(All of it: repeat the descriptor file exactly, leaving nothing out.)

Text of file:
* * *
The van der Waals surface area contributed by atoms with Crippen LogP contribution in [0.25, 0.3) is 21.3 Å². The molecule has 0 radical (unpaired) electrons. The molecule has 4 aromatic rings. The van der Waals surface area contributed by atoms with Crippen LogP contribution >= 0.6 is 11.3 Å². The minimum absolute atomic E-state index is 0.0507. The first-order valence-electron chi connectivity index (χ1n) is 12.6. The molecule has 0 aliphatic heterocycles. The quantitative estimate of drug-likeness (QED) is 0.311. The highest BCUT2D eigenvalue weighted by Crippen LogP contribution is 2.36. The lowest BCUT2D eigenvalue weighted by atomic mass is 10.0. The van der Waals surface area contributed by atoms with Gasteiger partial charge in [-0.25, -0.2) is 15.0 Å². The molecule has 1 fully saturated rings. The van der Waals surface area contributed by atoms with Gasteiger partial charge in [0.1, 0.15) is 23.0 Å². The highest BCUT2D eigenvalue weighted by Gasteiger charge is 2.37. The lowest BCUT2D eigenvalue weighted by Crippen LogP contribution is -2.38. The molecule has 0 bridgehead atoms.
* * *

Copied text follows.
The van der Waals surface area contributed by atoms with Crippen LogP contribution in [0.25, 0.3) is 21.3 Å². The molecule has 0 radical (unpaired) electrons. The molecule has 4 aromatic rings. The van der Waals surface area contributed by atoms with Crippen LogP contribution >= 0.6 is 11.3 Å². The minimum absolute atomic E-state index is 0.0507. The first-order valence-electron chi connectivity index (χ1n) is 12.6. The molecule has 0 aliphatic heterocycles. The quantitative estimate of drug-likeness (QED) is 0.311. The highest BCUT2D eigenvalue weighted by Crippen LogP contribution is 2.36. The lowest BCUT2D eigenvalue weighted by atomic mass is 10.0. The van der Waals surface area contributed by atoms with Gasteiger partial charge in [-0.25, -0.2) is 15.0 Å². The molecule has 1 fully saturated rings. The van der Waals surface area contributed by atoms with Gasteiger partial charge in [0.1, 0.15) is 23.0 Å². The highest BCUT2D eigenvalue weighted by Gasteiger charge is 2.37. The lowest BCUT2D eigenvalue weighted by Crippen LogP contribution is -2.38. The molecule has 0 bridgehead atoms.